A study published this week in the open access journal PLoS Medicine finds no evidence to suggest that a controversial antidote recommended by the World Health Organisation (WHO) to treat patients poisoned with highly toxic insecticides improves their chance of survival. The results may even add weight to existing concerns about pralidoxime, the treatment recommended by the WHO, by suggesting that it could be harmful in patients who have deliberately poisoned themselves with insecticides.
Poisoning with organophosphorous pesticides - toxic chemicals commonly used in agriculture in developing countries is a global public health problem causing an estimated 200,000 deaths a year. Deliberate self-poisoning with pesticides is a common method of suicide in some countries- in Sri Lanka, more than 50% of fatal suicide attempts are a result of pesticide poisoning.
AdvertisementMichael Eddleston, from the University of Edinburgh, and colleagues conducted a clinical trial to study the effects of WHO-recommended pralidoxime treatment in patients who had been admitted to two hospitals in Sri Lanka for insecticide self-poisoning. If ingested by humans the pesticides disrupt the communication between the brain and body, inhibiting the activity of a neurotransmitter called acetylcholine, which plays a crucial role in the central nervous system and the control of breathing. To treat organophosphate poisoning, the WHO recommends that in addition to atropine, an antidote that is known to reverse some but not all of the effects of the poisoning, a regimen of pralidoxime should be used to reactivate acetylcholine activity. As the authors of this study mention, few randomized clinical trials have been conducted into its use, meaning that there is a lack of evidence for its effectiveness, in particular relating to dosage.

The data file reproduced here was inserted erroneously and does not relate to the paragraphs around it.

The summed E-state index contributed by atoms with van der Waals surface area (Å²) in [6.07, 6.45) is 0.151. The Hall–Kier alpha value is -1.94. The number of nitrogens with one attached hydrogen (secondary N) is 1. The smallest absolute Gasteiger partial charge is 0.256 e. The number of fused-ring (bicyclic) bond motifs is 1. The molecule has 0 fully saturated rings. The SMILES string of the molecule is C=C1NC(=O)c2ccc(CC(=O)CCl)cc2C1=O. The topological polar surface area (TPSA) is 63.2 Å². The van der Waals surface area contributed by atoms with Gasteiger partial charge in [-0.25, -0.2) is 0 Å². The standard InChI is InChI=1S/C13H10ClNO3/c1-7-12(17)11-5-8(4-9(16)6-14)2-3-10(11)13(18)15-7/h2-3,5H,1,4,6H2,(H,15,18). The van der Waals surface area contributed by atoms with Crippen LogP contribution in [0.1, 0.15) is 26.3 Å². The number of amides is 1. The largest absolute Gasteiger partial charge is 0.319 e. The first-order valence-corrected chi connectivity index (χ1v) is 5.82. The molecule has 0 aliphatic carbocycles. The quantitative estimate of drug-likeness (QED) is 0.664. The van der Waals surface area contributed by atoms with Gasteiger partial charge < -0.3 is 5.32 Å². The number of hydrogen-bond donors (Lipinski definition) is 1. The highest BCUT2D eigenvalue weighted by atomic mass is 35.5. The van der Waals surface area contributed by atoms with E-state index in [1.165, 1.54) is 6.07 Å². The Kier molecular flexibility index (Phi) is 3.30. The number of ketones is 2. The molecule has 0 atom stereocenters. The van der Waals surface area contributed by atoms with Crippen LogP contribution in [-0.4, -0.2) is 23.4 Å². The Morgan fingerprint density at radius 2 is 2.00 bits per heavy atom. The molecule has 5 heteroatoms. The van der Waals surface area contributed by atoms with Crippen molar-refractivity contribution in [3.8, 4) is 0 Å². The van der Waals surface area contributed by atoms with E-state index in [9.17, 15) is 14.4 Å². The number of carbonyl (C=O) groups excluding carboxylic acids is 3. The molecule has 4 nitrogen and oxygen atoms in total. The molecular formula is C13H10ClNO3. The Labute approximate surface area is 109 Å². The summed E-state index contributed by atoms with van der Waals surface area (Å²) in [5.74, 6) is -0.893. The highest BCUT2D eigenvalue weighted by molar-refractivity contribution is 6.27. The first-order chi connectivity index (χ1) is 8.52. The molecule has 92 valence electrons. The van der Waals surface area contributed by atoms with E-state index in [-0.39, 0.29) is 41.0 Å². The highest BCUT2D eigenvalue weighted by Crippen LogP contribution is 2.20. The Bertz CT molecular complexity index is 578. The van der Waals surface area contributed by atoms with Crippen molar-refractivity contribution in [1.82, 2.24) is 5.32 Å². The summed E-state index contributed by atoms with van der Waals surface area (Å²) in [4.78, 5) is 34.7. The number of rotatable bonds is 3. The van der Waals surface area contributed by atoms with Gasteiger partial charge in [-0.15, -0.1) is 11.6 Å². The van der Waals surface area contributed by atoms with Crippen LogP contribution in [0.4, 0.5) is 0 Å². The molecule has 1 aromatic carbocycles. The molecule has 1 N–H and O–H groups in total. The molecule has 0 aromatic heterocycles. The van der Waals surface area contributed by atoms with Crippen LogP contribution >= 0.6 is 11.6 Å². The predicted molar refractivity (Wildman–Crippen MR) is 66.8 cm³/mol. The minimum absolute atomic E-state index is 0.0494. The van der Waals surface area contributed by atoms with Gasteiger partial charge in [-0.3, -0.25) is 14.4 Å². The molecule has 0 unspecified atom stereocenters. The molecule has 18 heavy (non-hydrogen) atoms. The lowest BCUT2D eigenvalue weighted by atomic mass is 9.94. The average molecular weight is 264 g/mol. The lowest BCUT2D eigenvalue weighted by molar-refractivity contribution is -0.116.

The researchers enrolled 235 patients at two Sri Lankan hospitals who had self-poisoned with organophosphate insecticides, determining how much, and which, pesticide each patient had been exposed to, and randomly allocating them to receive either the WHO-recommended regimen of pralidoxime or a salt water placebo. However, the trial was stopped early and did not reach its intended study size owing to discussions surrounding the results of another trial of pralidoxime therapy, carried out in India at the same time which led to a fall-off in recruitment of patients.
In the Sri Lankan trial, published in PLoS Medicine, more patients in the pralidoxime arm died than in the placebo arm, despite the fact that pralidoxime was shown to aid acetylcholine activity. Whilst the difference in mortality between arms was not statistically significant, it is suggestive of a higher mortality rate resulting from pralidoxime treatment.
Acknowledging the difficult situation that clinicians now face when deciding whether or not to administer pralidoxime to patients poisoned with organophosphorous pesticides, the authors conclude that there is no consistent clinical evidence for the use of pralidoxime in patients who have self-poisoned with organophosphorous pesticides. They argue that further trials are needed to explore the risks and benefits of oximes and dosing regimens.